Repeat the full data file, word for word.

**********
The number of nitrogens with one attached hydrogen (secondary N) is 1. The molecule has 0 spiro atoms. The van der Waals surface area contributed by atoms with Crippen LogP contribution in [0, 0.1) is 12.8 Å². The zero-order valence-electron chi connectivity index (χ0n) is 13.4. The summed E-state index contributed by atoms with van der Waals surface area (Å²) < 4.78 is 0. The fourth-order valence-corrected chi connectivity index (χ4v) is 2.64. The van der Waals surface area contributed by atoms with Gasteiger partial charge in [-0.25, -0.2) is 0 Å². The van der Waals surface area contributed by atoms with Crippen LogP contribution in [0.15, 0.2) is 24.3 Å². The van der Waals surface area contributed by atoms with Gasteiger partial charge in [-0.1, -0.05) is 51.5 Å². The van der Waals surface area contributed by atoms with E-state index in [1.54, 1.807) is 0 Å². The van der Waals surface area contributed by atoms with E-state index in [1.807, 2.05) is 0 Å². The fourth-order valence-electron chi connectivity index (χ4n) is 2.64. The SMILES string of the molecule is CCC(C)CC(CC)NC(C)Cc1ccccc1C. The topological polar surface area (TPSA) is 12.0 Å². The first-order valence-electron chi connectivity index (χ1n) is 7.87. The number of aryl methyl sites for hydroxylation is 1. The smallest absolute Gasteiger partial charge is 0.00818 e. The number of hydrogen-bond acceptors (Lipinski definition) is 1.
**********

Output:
The number of nitrogens with one attached hydrogen (secondary N) is 1. The molecule has 0 spiro atoms. The van der Waals surface area contributed by atoms with Crippen LogP contribution in [0, 0.1) is 12.8 Å². The zero-order valence-electron chi connectivity index (χ0n) is 13.4. The summed E-state index contributed by atoms with van der Waals surface area (Å²) < 4.78 is 0. The fourth-order valence-corrected chi connectivity index (χ4v) is 2.64. The van der Waals surface area contributed by atoms with Gasteiger partial charge in [-0.25, -0.2) is 0 Å². The van der Waals surface area contributed by atoms with Crippen LogP contribution in [0.15, 0.2) is 24.3 Å². The van der Waals surface area contributed by atoms with Gasteiger partial charge in [-0.1, -0.05) is 51.5 Å². The van der Waals surface area contributed by atoms with E-state index in [1.54, 1.807) is 0 Å². The van der Waals surface area contributed by atoms with E-state index in [1.807, 2.05) is 0 Å². The fourth-order valence-electron chi connectivity index (χ4n) is 2.64. The SMILES string of the molecule is CCC(C)CC(CC)NC(C)Cc1ccccc1C. The topological polar surface area (TPSA) is 12.0 Å². The first-order valence-electron chi connectivity index (χ1n) is 7.87. The number of aryl methyl sites for hydroxylation is 1. The smallest absolute Gasteiger partial charge is 0.00818 e. The number of hydrogen-bond acceptors (Lipinski definition) is 1.